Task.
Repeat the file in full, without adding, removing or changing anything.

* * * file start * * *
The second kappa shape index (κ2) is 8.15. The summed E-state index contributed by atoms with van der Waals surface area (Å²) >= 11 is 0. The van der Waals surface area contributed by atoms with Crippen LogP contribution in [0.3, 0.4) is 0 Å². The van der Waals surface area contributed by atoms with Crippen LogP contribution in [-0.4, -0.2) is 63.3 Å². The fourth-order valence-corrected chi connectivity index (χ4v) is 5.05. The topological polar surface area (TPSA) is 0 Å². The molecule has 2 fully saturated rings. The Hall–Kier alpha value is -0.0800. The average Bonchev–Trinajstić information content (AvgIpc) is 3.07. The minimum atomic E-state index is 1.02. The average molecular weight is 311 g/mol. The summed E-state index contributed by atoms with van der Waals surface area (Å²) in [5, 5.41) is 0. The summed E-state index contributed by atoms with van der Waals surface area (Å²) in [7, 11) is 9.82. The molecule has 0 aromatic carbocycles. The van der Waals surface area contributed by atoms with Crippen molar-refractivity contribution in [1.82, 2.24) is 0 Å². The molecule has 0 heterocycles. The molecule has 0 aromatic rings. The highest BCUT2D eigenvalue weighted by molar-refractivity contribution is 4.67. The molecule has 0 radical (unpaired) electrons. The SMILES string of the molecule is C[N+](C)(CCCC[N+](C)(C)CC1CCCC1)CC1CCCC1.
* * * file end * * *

The second kappa shape index (κ2) is 8.15. The summed E-state index contributed by atoms with van der Waals surface area (Å²) >= 11 is 0. The van der Waals surface area contributed by atoms with Crippen LogP contribution in [0.3, 0.4) is 0 Å². The van der Waals surface area contributed by atoms with Crippen LogP contribution in [-0.4, -0.2) is 63.3 Å². The fourth-order valence-corrected chi connectivity index (χ4v) is 5.05. The topological polar surface area (TPSA) is 0 Å². The molecule has 2 fully saturated rings. The Hall–Kier alpha value is -0.0800. The average Bonchev–Trinajstić information content (AvgIpc) is 3.07. The minimum atomic E-state index is 1.02. The average molecular weight is 311 g/mol. The summed E-state index contributed by atoms with van der Waals surface area (Å²) in [5, 5.41) is 0. The summed E-state index contributed by atoms with van der Waals surface area (Å²) in [7, 11) is 9.82. The molecule has 0 aromatic carbocycles. The van der Waals surface area contributed by atoms with Crippen molar-refractivity contribution in [1.82, 2.24) is 0 Å². The molecule has 0 heterocycles. The molecule has 0 aromatic rings. The highest BCUT2D eigenvalue weighted by molar-refractivity contribution is 4.67. The molecule has 0 radical (unpaired) electrons. The SMILES string of the molecule is C[N+](C)(CCCC[N+](C)(C)CC1CCCC1)CC1CCCC1.